If this word appears Greek to you then you are completely sane. In fact, it is the Greek form of the Latin word Eucharistia, which if you are Catholic should trigger the English word Eucharist. I find it fascinating that the same word used to define the source and summit of the Catholic faith is the same word we use to name a major holiday in America, Thanksgiving! Yes, Eucharist means thanksgiving. The Mass, where we celebrate the Sacrament of all Sacraments, is a celebration of giving thanks to God for all He provides. How can we experience both the celebration of our faith and our country this year.
Thank you, President Abraham Lincoln, for proclaiming this day a national celebration. He pens, ”
The year that is drawing towards its close, has been filled with the blessings of fruitful fields and healthful skies. To these bounties, which are so constantly enjoyed that we are prone to forget the source from which they come, others have been added, which are of so extraordinary a nature, that they cannot fail to penetrate and soften even the heart which is habitually insensible to the ever watchful providence of Almighty God….
… No human counsel hath devised nor hath any mortal hand worked out these great things. They are the gracious gifts of the Most High God, who, while dealing with us in anger for our sins, hath nevertheless remembered mercy. It has seemed to me fit and proper that they should be solemnly, reverently and gratefully acknowledged as with one heart and one voice by the whole American People. I do therefore invite my fellow citizens in every part of the United States, and also those who are at sea and those who are sojourning in foreign lands, to set apart and observe the last Thursday of November next, as a day of Thanksgiving and Praise to our beneficent Father who dwells in the Heavens.
And I recommend to them that while offering up the ascription justly due to Him for such singular deliverance and blessings, they do also, with humble penitence for our national perverseness and disobedience, commend to His tender care all those who have become widows, orphans, mourners or sufferers in the lamentable civil strife in which we are unavoidably engaged, and fervently implore the interposition of the Almighty Hand to heal the wounds of the nation and to restore it as soon as may be consistent with the Divine purposes to the full enjoyment of peace, harmony, tranquility and Union. In testimony whereof, I have hereunto set my hand and caused the Seal of the United States to be affixed. Done at the City of Washington, this Third day of October, in the year of our Lord one thousand eight hundred and sixty-three, and of the Independence of the United States the Eighty-eighth. By the President: Abraham Lincoln,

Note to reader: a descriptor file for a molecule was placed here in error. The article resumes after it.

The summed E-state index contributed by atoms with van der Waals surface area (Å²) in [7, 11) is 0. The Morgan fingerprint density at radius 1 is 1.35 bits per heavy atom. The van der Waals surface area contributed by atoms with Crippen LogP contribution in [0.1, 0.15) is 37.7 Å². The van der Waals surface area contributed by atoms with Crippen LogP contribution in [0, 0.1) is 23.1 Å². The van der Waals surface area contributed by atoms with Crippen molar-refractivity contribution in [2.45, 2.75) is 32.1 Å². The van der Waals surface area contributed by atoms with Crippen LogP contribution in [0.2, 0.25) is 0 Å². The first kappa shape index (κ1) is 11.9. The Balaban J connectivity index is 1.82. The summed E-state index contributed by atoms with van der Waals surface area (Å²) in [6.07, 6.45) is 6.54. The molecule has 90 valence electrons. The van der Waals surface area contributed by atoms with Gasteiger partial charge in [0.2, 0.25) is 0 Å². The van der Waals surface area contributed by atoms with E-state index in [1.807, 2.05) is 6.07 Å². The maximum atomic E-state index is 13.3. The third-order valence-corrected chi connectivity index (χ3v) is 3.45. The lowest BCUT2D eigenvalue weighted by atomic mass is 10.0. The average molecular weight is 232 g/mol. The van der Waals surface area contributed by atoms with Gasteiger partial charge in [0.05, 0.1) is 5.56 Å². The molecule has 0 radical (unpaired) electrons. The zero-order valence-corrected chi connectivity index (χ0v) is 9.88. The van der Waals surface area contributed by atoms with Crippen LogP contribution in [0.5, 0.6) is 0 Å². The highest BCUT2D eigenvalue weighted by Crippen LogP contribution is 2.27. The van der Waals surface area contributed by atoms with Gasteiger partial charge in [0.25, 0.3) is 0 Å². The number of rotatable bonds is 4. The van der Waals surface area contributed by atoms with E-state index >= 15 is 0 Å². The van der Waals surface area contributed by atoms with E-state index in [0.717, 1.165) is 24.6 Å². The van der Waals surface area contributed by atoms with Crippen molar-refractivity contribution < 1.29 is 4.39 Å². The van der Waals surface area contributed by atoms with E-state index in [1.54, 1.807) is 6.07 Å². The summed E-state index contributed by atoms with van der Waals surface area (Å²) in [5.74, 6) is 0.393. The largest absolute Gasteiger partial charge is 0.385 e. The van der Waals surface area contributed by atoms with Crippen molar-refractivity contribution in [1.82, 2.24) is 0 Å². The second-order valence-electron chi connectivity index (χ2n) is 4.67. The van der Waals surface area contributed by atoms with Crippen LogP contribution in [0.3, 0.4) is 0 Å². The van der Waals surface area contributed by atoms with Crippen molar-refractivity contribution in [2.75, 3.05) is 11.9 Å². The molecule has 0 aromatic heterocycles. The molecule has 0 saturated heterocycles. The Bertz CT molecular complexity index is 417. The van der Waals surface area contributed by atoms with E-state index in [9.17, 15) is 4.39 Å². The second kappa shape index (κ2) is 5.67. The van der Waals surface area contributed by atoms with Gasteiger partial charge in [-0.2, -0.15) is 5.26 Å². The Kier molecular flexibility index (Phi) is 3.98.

President Lincoln begins this proclamation with a grateful heart. He expresses the bountifulness of America and then immediately give thanks to God from whence the abundance originates. Since the country was still in turmoil, he also asks the citizens to offer up prayers to God with “humble penitence for our national perverseness and disobedience” and ask for His care for the marginalized and to restore national unity so all may enjoy peace.
Oh, how history seems to circle back to us. How can we help our nation increase in gratefulness, prayers, humbleness of heart, penitence, unity and PEACE? We evangelize.
We, the Church, the people of God, are “places” of encounter. As temples of the Holy Spirit we share in the Real Presence of Jesus through Eucharist. The Holy Father, Pope Francis, reminds us that as Church we are to be merciful, hopeful, welcoming, loving and forgiving. This, my friends, IS evangelization. Our presence can be a safe-haven for people who are marginalized, despised, forgotten and pushed aside. These are not only the poor we see struggling to survive in the streets. These are the very people we will be sitting next to and across from during our Thanksgiving meals. Evangelization begins at home. Are we spreading forgiveness, love, and open arms to our family? Does peace really begin with us? Lord, help it begin with me.
So this week, remember the goodness of God in all you do and thank Him. As we begin Advent try something new! Commit to begin each day with this statement, “Lord, thank you for my faith. Today I am grateful for ……..” Start with one thing you are grateful for then add another (or more) each day. By Christmas morning you will have 29 grateful items. Of course, the list is unlimited!
Personally I am grateful for my grandparents and parents for handing on the faith; my siblings for being patient with me until adulthood; my daughters for teaching me what it really means to love; and my husband-to-be (plus three beautiful bonus daughters), as we celebrate our Sacrament of Matrimony on November 25th, for showing God’s loves through his complete and complementary love. And he is a fabulous cook too!
Blessed beyond measure, may God’s abundance fill your heart and bring you closer to Him today and forever. Amen.